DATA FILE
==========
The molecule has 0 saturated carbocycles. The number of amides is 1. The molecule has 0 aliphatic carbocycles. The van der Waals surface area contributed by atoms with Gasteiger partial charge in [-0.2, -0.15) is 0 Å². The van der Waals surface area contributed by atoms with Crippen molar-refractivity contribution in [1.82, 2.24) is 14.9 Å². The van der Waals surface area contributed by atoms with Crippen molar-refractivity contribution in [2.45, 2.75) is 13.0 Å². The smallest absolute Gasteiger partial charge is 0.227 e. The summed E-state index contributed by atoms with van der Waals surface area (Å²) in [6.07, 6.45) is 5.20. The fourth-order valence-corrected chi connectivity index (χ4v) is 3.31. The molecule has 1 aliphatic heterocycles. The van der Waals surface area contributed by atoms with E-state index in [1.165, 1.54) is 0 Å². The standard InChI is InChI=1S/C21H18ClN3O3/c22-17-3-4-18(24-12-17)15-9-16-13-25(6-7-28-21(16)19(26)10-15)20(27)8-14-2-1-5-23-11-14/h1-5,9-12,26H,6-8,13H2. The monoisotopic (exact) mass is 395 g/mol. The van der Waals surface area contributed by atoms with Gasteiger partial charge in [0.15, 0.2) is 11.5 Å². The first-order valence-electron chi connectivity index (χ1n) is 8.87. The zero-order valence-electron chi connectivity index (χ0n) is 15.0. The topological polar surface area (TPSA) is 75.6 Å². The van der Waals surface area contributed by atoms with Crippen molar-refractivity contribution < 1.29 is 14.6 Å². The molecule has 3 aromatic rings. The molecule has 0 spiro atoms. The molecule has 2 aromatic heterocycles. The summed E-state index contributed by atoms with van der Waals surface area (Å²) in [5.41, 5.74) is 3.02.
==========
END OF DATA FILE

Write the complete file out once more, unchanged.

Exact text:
The molecule has 0 saturated carbocycles. The number of amides is 1. The molecule has 0 aliphatic carbocycles. The van der Waals surface area contributed by atoms with Gasteiger partial charge in [-0.2, -0.15) is 0 Å². The van der Waals surface area contributed by atoms with Crippen molar-refractivity contribution in [1.82, 2.24) is 14.9 Å². The van der Waals surface area contributed by atoms with Crippen molar-refractivity contribution in [2.45, 2.75) is 13.0 Å². The smallest absolute Gasteiger partial charge is 0.227 e. The summed E-state index contributed by atoms with van der Waals surface area (Å²) in [6.07, 6.45) is 5.20. The fourth-order valence-corrected chi connectivity index (χ4v) is 3.31. The molecule has 1 aliphatic heterocycles. The van der Waals surface area contributed by atoms with E-state index in [1.165, 1.54) is 0 Å². The standard InChI is InChI=1S/C21H18ClN3O3/c22-17-3-4-18(24-12-17)15-9-16-13-25(6-7-28-21(16)19(26)10-15)20(27)8-14-2-1-5-23-11-14/h1-5,9-12,26H,6-8,13H2. The monoisotopic (exact) mass is 395 g/mol. The van der Waals surface area contributed by atoms with Gasteiger partial charge in [0.15, 0.2) is 11.5 Å². The first-order valence-electron chi connectivity index (χ1n) is 8.87. The zero-order valence-electron chi connectivity index (χ0n) is 15.0. The topological polar surface area (TPSA) is 75.6 Å². The van der Waals surface area contributed by atoms with Crippen molar-refractivity contribution < 1.29 is 14.6 Å². The molecule has 3 aromatic rings. The molecule has 0 spiro atoms. The molecule has 2 aromatic heterocycles. The summed E-state index contributed by atoms with van der Waals surface area (Å²) in [5.41, 5.74) is 3.02.